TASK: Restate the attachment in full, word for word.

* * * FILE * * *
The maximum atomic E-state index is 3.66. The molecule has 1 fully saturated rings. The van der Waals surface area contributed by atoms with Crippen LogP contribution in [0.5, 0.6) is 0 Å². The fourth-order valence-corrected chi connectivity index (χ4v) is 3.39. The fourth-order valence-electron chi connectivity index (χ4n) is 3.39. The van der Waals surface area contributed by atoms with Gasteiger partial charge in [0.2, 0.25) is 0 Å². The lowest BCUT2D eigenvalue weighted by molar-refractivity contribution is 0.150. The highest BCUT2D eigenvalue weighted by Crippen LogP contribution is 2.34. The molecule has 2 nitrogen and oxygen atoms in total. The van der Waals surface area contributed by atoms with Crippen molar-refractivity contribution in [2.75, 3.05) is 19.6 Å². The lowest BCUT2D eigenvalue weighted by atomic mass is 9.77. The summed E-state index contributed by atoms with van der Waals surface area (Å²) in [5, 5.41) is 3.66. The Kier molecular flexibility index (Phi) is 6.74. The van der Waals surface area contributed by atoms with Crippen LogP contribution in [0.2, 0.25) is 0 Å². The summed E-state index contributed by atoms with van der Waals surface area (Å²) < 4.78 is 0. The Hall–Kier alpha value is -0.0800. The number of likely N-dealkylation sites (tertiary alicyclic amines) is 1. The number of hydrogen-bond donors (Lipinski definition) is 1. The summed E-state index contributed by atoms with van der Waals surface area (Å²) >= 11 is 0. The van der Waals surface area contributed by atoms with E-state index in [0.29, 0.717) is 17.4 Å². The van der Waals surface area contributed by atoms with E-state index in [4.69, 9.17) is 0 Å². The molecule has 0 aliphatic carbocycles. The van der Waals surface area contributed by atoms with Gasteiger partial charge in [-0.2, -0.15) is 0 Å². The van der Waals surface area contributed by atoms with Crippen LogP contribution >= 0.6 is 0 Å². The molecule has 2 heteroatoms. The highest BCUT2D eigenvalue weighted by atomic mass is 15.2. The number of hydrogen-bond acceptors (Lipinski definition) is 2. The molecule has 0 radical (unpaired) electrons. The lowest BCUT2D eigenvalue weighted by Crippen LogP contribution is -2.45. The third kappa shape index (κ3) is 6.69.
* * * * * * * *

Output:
The maximum atomic E-state index is 3.66. The molecule has 1 fully saturated rings. The van der Waals surface area contributed by atoms with Crippen LogP contribution in [0.5, 0.6) is 0 Å². The fourth-order valence-corrected chi connectivity index (χ4v) is 3.39. The fourth-order valence-electron chi connectivity index (χ4n) is 3.39. The van der Waals surface area contributed by atoms with Gasteiger partial charge in [0.2, 0.25) is 0 Å². The lowest BCUT2D eigenvalue weighted by molar-refractivity contribution is 0.150. The highest BCUT2D eigenvalue weighted by Crippen LogP contribution is 2.34. The molecule has 2 nitrogen and oxygen atoms in total. The van der Waals surface area contributed by atoms with Crippen molar-refractivity contribution in [2.75, 3.05) is 19.6 Å². The lowest BCUT2D eigenvalue weighted by atomic mass is 9.77. The summed E-state index contributed by atoms with van der Waals surface area (Å²) in [5, 5.41) is 3.66. The Kier molecular flexibility index (Phi) is 6.74. The van der Waals surface area contributed by atoms with Crippen LogP contribution in [0.2, 0.25) is 0 Å². The summed E-state index contributed by atoms with van der Waals surface area (Å²) < 4.78 is 0. The Hall–Kier alpha value is -0.0800. The number of likely N-dealkylation sites (tertiary alicyclic amines) is 1. The number of hydrogen-bond donors (Lipinski definition) is 1. The summed E-state index contributed by atoms with van der Waals surface area (Å²) >= 11 is 0. The van der Waals surface area contributed by atoms with E-state index in [0.29, 0.717) is 17.4 Å². The van der Waals surface area contributed by atoms with E-state index in [4.69, 9.17) is 0 Å². The molecule has 0 aliphatic carbocycles. The van der Waals surface area contributed by atoms with Gasteiger partial charge in [-0.2, -0.15) is 0 Å². The van der Waals surface area contributed by atoms with Crippen LogP contribution >= 0.6 is 0 Å². The molecule has 2 heteroatoms. The highest BCUT2D eigenvalue weighted by atomic mass is 15.2. The number of hydrogen-bond acceptors (Lipinski definition) is 2. The molecule has 0 radical (unpaired) electrons. The lowest BCUT2D eigenvalue weighted by Crippen LogP contribution is -2.45. The third kappa shape index (κ3) is 6.69.